Days after the Advertising Research Foundation and a consortium of firms joined to conduct neuromarketing tests and establish standards (see Neuromarketing Standards Proposed), the biggest player in the field, NeuroFocus, is proposing its own “NeuroStandards” for study design, sample sizes, data collection techniques, laboratory procedures, and consumer protection. The firm calls these NeuroStandards “the first and only set of scientifically-sound principles for conducting EEG-based, full-brain measurements intended for application to market research studies.”

NeuroFocus explained that these NeuroStandards are based on universally-accepted pillars in the academic, scientific, and business communities: standards established by institutional review boards in the medical/neuroscience fields, and Six Sigma and Total Quality Management principles and practices. NeuroStandards are intended to provide senior business management responsible for market research projects and their application for brands, products, packaging, in-store marketing, and advertising with the highest possible quality criteria for designing and conducting neuromarketing studies. [From press release: NeuroFocus Announces NeuroStandards; Market Research Industry’s Sole Set of Principles for Conducting Scientifically-Sound, Full Brain-based EEG Studies.]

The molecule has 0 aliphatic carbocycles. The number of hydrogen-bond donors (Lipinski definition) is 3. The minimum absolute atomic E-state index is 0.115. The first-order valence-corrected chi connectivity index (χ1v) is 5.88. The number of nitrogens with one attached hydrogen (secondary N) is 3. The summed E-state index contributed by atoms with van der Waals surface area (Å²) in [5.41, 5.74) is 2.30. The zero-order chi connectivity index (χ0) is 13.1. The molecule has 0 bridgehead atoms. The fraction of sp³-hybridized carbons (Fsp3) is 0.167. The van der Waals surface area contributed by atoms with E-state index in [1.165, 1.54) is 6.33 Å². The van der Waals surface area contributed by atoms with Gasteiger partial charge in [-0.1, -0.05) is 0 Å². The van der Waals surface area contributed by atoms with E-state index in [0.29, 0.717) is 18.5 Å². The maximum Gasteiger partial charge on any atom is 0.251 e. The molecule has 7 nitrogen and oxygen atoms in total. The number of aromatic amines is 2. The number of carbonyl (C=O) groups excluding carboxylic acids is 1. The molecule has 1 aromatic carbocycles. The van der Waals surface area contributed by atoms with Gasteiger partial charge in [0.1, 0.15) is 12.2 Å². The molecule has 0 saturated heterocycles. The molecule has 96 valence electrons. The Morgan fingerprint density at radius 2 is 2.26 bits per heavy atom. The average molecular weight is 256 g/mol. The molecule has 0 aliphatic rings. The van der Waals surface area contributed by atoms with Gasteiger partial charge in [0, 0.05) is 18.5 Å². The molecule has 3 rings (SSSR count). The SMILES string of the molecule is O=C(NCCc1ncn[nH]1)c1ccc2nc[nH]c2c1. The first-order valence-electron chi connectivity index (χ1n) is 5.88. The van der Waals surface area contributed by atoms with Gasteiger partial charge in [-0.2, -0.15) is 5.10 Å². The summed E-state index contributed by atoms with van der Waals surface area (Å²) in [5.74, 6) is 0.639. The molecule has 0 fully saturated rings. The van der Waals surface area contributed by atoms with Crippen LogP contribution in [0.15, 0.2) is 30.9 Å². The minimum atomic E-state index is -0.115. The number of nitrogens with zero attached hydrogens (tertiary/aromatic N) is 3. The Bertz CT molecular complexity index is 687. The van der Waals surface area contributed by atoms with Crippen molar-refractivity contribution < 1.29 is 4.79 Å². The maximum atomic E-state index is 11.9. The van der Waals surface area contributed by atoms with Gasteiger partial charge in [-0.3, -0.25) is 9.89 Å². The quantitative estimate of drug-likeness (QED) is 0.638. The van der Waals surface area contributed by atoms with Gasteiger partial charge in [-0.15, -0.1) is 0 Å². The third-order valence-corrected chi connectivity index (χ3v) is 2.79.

Some might find it odd that NeuroFocus is declining to participate in the ARF-sponsored effort and chose to launch its own standards effort. The firm says it will make its standards available to businesses wishing to use them, including the ARF committee. Research asked NeuroFocus CEO Dr. A. K. Pradeep why the firm declined to participate in the ARF project:

Dr AK Pradeep, CEO of NeuroFocus, told Research today that his firm had not joined the ARF study because it does not see the need for a trial, and because of competition concerns relating to “the way the ARF neurotrial is set up”…

Pradeep said he felt the ARF’s planned trial “wasn’t the right way to go about it”. He said NeuroFocus’ secientific team had already submitted its work for peer review and established its reputation “beyond question”. [From Research NeuroFocus announces own neuromarketing guidelines by Robert Bain.]

The NeuroFocus move is sure to ignite controversy and draw sniping from ARF participants.

I’ll put a more positive spin on these developments, though. A standards controversy is one sign that the nascent neuromarketing industry is growing up. Published research demonstrating the effectiveness of specific neuromarketing techniques combined with accepted standards are both necessary for brain-based and biometric neuromarketing to be accepted as a legitimate and powerful tool for market research.